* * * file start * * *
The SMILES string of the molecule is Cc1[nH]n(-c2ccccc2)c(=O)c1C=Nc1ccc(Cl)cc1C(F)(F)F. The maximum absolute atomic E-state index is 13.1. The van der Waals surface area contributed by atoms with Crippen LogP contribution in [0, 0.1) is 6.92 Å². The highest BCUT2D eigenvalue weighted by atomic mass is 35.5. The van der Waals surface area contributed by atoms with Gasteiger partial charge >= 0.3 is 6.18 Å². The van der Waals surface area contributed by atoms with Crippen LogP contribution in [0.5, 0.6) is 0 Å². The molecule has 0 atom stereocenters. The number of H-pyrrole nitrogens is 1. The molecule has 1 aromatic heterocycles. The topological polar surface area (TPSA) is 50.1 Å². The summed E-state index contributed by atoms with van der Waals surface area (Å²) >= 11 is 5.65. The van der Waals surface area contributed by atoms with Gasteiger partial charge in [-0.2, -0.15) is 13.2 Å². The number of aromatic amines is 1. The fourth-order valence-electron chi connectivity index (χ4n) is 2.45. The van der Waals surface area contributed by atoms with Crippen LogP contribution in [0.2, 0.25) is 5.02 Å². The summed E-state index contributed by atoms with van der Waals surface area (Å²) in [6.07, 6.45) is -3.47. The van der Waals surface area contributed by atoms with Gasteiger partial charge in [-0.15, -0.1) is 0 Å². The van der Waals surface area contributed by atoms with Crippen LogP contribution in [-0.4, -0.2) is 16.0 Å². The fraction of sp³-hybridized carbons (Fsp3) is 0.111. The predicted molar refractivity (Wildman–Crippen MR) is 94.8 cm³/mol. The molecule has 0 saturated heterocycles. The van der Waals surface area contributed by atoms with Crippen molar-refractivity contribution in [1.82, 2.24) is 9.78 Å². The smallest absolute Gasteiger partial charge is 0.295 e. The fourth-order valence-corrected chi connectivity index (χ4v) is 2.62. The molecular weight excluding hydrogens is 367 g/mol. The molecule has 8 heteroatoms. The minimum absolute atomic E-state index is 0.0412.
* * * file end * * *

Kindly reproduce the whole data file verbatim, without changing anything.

The SMILES string of the molecule is Cc1[nH]n(-c2ccccc2)c(=O)c1C=Nc1ccc(Cl)cc1C(F)(F)F. The maximum absolute atomic E-state index is 13.1. The van der Waals surface area contributed by atoms with Crippen LogP contribution in [0, 0.1) is 6.92 Å². The highest BCUT2D eigenvalue weighted by atomic mass is 35.5. The van der Waals surface area contributed by atoms with Gasteiger partial charge >= 0.3 is 6.18 Å². The van der Waals surface area contributed by atoms with Crippen LogP contribution in [0.5, 0.6) is 0 Å². The molecule has 0 atom stereocenters. The number of H-pyrrole nitrogens is 1. The molecule has 1 aromatic heterocycles. The topological polar surface area (TPSA) is 50.1 Å². The summed E-state index contributed by atoms with van der Waals surface area (Å²) >= 11 is 5.65. The van der Waals surface area contributed by atoms with Gasteiger partial charge in [-0.2, -0.15) is 13.2 Å². The number of aromatic amines is 1. The fourth-order valence-electron chi connectivity index (χ4n) is 2.45. The van der Waals surface area contributed by atoms with Crippen LogP contribution in [0.2, 0.25) is 5.02 Å². The summed E-state index contributed by atoms with van der Waals surface area (Å²) in [6.07, 6.45) is -3.47. The van der Waals surface area contributed by atoms with Gasteiger partial charge in [-0.15, -0.1) is 0 Å². The van der Waals surface area contributed by atoms with Crippen LogP contribution in [-0.4, -0.2) is 16.0 Å². The fraction of sp³-hybridized carbons (Fsp3) is 0.111. The predicted molar refractivity (Wildman–Crippen MR) is 94.8 cm³/mol. The molecule has 0 saturated heterocycles. The van der Waals surface area contributed by atoms with Crippen molar-refractivity contribution in [1.82, 2.24) is 9.78 Å². The smallest absolute Gasteiger partial charge is 0.295 e. The fourth-order valence-corrected chi connectivity index (χ4v) is 2.62. The molecular weight excluding hydrogens is 367 g/mol. The molecule has 8 heteroatoms. The minimum absolute atomic E-state index is 0.0412.